Yes, let’s talk about the humor. The gags in the original Hocus Pocus remain, for the most part, very funny. Almost all of that can be chalked up to the magnificent chemistry of the three leads. Let’s be honest, if it hadn’t been Kathy Najimy hot off of Sister Act, the hungry talent of a Sarah Jessica Parker mere moments away from television glory in Sex and the City, and the genius of Bette Midler at the zenith of her queenliness, we wouldn’t still be talking about this film. A lot of the comedy with the kids Max, Allison, Dani, and their magical cat Binx can quite generously be qualified as, well, “dad jokes”. That’s not to say some of it doesn’t still elicit a chuckle, (the bit with the fake motorcycle cop is genuinely clever), but through the lens of adult eyes it can come off a bit milquetoast.
But that only makes sense. Hocus Pocus was always meant to be a family affair. Producer David Kirschner came up with the idea for the story with his young daughter, while watching the neighbor’s black cat. They wondered what would happen if that cat were really a boy, transformed three hundred years ago by three witches. It’s a cozy cottage kind of fable, almost like a lullaby, like Harry Potter might’ve been if Voldemort had any sense of style. Non-threatening, except for the baddies. They get to have all the fun. Especially that nasty Winnie, with her bravura quaffed hair and pop culture (nineties) references, the love child of Aladdin’s genie and Ursula the Sea Witch.
Hocus Pocus is now a series made by its nostalgia. There’s nothing wrong with that, although it can be a slippery slope. For every Halloween (2018) there is a Ghostbusters (2016). Nostalgia holds such a pure place in our hearts that the very whiff of cynicism instantly ignites our cancel-culture hashtags. That flaw may indeed lie not in our stars but in ourselves, but either way it’s a very real thing. But I think there is a verisimilitude we can create for Witch, Please, by using nostalgia as a running joke.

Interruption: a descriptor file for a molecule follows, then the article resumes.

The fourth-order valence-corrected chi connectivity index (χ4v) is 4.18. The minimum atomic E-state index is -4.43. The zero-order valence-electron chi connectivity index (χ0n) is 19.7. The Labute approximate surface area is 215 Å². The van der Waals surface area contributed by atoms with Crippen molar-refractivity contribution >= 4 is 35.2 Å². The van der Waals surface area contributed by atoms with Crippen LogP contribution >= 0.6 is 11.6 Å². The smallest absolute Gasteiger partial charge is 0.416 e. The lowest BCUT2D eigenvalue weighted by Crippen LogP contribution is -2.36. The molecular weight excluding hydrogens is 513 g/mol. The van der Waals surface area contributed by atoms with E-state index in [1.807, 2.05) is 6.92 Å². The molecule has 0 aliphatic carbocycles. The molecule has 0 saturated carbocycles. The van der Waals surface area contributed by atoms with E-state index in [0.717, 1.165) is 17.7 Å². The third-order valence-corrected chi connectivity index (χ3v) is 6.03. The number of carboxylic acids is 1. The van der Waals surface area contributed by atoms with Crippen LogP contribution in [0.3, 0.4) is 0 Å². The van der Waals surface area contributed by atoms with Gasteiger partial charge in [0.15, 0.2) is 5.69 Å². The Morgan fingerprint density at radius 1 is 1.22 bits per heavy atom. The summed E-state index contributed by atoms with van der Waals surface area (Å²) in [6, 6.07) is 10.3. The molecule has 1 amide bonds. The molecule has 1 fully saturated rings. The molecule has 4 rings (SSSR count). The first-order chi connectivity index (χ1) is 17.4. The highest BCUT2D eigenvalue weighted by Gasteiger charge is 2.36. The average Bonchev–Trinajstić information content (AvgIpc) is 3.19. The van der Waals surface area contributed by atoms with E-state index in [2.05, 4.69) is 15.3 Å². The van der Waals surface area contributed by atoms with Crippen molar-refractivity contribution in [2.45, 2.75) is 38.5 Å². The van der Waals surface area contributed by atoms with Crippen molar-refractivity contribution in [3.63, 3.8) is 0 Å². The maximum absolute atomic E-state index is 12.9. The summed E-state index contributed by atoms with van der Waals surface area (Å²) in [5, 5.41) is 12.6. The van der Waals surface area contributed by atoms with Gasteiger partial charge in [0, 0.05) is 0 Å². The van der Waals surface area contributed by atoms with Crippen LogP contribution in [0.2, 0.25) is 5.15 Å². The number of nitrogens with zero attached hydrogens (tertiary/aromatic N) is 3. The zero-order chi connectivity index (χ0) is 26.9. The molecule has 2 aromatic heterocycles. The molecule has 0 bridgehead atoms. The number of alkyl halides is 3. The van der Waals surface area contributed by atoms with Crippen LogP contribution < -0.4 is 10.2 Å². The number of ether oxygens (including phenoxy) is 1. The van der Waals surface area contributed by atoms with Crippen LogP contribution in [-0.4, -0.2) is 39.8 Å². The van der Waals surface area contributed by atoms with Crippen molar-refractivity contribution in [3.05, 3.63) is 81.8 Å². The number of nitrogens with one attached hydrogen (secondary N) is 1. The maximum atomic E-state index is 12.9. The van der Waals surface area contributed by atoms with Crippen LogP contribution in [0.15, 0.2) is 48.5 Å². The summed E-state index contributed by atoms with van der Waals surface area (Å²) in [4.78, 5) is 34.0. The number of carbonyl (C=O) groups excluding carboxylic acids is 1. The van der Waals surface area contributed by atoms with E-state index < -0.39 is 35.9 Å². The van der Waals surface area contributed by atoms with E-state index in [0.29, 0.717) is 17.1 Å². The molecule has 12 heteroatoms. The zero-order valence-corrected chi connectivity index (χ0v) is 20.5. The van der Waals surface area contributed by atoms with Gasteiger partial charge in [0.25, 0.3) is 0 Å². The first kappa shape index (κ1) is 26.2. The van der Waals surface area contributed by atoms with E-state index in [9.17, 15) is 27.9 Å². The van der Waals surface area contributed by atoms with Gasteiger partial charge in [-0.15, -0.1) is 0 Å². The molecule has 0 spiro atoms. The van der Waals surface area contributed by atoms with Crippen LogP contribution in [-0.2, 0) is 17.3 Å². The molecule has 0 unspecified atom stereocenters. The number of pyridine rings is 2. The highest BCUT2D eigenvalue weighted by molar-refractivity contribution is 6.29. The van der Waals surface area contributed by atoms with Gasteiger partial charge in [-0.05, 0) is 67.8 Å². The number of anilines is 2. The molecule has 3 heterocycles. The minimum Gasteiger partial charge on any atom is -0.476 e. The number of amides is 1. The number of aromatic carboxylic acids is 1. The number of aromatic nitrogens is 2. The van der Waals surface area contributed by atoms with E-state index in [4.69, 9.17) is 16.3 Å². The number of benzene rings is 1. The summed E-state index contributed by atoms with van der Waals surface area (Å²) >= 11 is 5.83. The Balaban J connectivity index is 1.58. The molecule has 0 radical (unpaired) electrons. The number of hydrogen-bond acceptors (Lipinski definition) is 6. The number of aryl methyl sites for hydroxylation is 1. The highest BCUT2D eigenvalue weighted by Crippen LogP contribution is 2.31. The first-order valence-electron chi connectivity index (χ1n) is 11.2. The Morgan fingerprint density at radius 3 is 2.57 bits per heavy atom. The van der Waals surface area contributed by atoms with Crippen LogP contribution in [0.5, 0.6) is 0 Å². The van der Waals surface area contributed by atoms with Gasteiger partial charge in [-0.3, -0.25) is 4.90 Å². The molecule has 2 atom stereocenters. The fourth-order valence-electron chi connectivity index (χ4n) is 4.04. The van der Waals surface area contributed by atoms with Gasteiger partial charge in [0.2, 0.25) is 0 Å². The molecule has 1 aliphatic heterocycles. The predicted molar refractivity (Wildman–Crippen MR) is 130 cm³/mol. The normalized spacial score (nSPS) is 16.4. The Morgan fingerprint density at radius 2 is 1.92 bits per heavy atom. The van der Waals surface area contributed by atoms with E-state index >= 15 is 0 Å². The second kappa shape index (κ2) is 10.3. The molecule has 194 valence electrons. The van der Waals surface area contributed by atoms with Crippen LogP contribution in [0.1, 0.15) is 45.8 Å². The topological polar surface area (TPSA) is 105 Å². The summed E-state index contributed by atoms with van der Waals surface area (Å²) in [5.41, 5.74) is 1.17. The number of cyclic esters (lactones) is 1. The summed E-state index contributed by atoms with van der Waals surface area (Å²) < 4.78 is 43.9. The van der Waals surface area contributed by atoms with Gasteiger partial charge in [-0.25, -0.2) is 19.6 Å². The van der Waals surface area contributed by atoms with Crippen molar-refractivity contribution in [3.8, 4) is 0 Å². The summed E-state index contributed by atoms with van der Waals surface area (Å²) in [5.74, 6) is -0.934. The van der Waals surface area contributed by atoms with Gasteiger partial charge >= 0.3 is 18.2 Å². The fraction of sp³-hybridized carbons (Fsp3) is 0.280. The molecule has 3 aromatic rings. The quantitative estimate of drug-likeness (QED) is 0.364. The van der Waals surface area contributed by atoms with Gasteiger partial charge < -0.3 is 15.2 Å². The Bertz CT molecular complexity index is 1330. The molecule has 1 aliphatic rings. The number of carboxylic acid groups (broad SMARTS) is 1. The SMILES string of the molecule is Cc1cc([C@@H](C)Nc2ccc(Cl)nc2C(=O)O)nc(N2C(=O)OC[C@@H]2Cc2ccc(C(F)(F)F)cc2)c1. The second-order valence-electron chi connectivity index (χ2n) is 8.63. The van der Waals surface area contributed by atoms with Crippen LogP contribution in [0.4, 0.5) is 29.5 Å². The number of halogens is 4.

Remember that line Max has in the original? “We’re talking about three ancient hags versus the 20th Century, how bad could it be?” Well, in this sequel, it’s even worse. Now we’re talking about three ancient hags… inadvertently turned into Nineties Gen-Xers… versus the 21st Century, (Witch, Please. More like Woke, Please). Can you imagine the Sanderson Sisters trying to fit in now? I’d love to see Dani make them go undercover, maybe as teachers in the old Salem high school. Winnie, Mary, and Sarah think they’ve got it covered. After all, they remember the word “dude”, and skateboards, and Air Jordans. But wait until they crash headlong into tweets, and selfies, and the Dark Lord Kanye West. Honestly, it would all be worth it if Winnie ironically becomes the ceramics teacher. Her and that kiln must meet again!
When the evil is finally defeated, do the Sanderson Sisters stay on the straight and narrow? Or do they fall back into their youngster-noshing ways? Maybe Winnie returns to wickedness, (her ego would allow nothing else), but her sisters finally stand up to her. Maybe the youngest sister Sarah finally finds happiness with Doug Jones’ Billy Butcherson. Maybe Billy finally solves his heedlessness issues, something I’m sure a good therapist and a blue pill can help him with. Whatever the ending, you can be assured it will be a happy one. The Mouse House demands nothing less.
And what about the look of the film? Once again, go old school. That vintage Disney aesthetic is half the fun, and far richer than the CGI blahs we’ve gotten in Tim Burton’s Alice in Wonderland and the live-action remake of Cinderella. So there you have it. I’ve cracked the nut, dear Disney execs. Get the entire cast back, (Bette, Kathy, Sarah Jessica, Goofy’s son, the works). Use the retro special effects from the original, (wire work on the brooms, hand drawn lightning, reverse photography, practical monster makeup, etc.).
Have the Sanderson Sisters try to blend into the modern day, but their only point of reference is 1993, (Stranger Things-style Nostalgia Box checked off). Make it for a few bucks and get it onto Disney Plus next October. Ka-Ching! Also, throw in the odd cameo or two. But who could possibly equal the late-greats Garry and Penny Marshall from the original? I dunno, John Waters? I hear he’s a cheap date.